The United States will have more naval power concentrated off Iran today than at any time since the hostage crisis began.
Navy officials, in confirming there would be 37 ships and 34,000 men in the Indian Ocean region as of today, said last night that there were no signs that President Carter intended to use this power.
However, if the president should surprise these officials, he could order into action about 400 aircraft aboard four carriers and 1,800 Marines on amphibious assault ships off Iran.
The official explanation is that the aircraft carriers Constellation and Eisenhower are going to relieve the carriers Coral Sea and Nimitz. The Coral Sea, Navy officials said, has been in the Indian Ocean since Feb. 10 and the Nimitz since Jan. 14.
The nuclear powered Nimitz launched the eight helicopters which were to rescue the hostages from the U.S. Embassy in Tehran. Before launch, an administration official said yesterday, the Nimitz raced away from a Soviet electronic eavesdropping ship, leaving it 80 miles in her wake so the Soviets could not detect the start of the ill-fated rescue mission.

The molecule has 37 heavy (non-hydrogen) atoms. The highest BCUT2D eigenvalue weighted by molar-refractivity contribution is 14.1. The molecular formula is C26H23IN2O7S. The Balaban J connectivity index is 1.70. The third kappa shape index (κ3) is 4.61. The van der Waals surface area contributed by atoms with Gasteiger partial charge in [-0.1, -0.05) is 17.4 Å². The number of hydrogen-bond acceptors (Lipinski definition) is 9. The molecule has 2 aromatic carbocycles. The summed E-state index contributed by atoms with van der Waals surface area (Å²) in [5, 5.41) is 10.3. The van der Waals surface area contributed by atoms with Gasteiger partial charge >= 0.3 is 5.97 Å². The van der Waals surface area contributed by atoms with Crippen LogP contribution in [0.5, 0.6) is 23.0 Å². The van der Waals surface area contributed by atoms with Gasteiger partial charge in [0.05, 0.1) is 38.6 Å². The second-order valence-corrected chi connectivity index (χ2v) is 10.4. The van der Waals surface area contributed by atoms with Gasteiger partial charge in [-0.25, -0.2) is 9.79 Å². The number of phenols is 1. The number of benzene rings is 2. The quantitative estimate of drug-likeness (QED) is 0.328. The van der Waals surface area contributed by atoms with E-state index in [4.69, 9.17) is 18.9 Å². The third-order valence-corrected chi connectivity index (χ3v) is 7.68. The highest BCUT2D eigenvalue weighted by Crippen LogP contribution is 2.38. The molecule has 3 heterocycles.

The Coral Sea and Nimitz have been on station so long that their relief would be standard procedure. The president, in an effort to make a show of force off Iran, conceivably could keep all four carriers in the Indian Ocean, however.
Although option papers written by the Joint Chiefs of Staff over the last several months include bombing Iran from carriers, this action has been rejected to date, presumably because it would not guarantee the release of the hostages. t
Since the Iranian takeover of the U.S. Embassy in Tehran last November, the United States has increased its naval presence in the Indian Ocean and improved the military facilities on the island of Diego Garcia.
The number of ships in the Indian Ocean region during this crisis period has averaged between 20 and 25, the Navy said, with crews averaging 20,000 people.
Besides showing the flag with this naval presence in the Indian Ocean, the Carter administration has been sending B52 bombers from Guam over the area, apparently to dramatize U.S. long-distance bombing capability.
B52 bombers could land and take off from Diego Garcia, a senior defense official said, by lightening the usual load of bombs and other weaponry. With a maximum load of bombs, the wings of a B52 droop so low that wheels under the wingtips roll along the runway on take off. The runways at Diego Garcia are too narrow to accommodate wingtip wheels.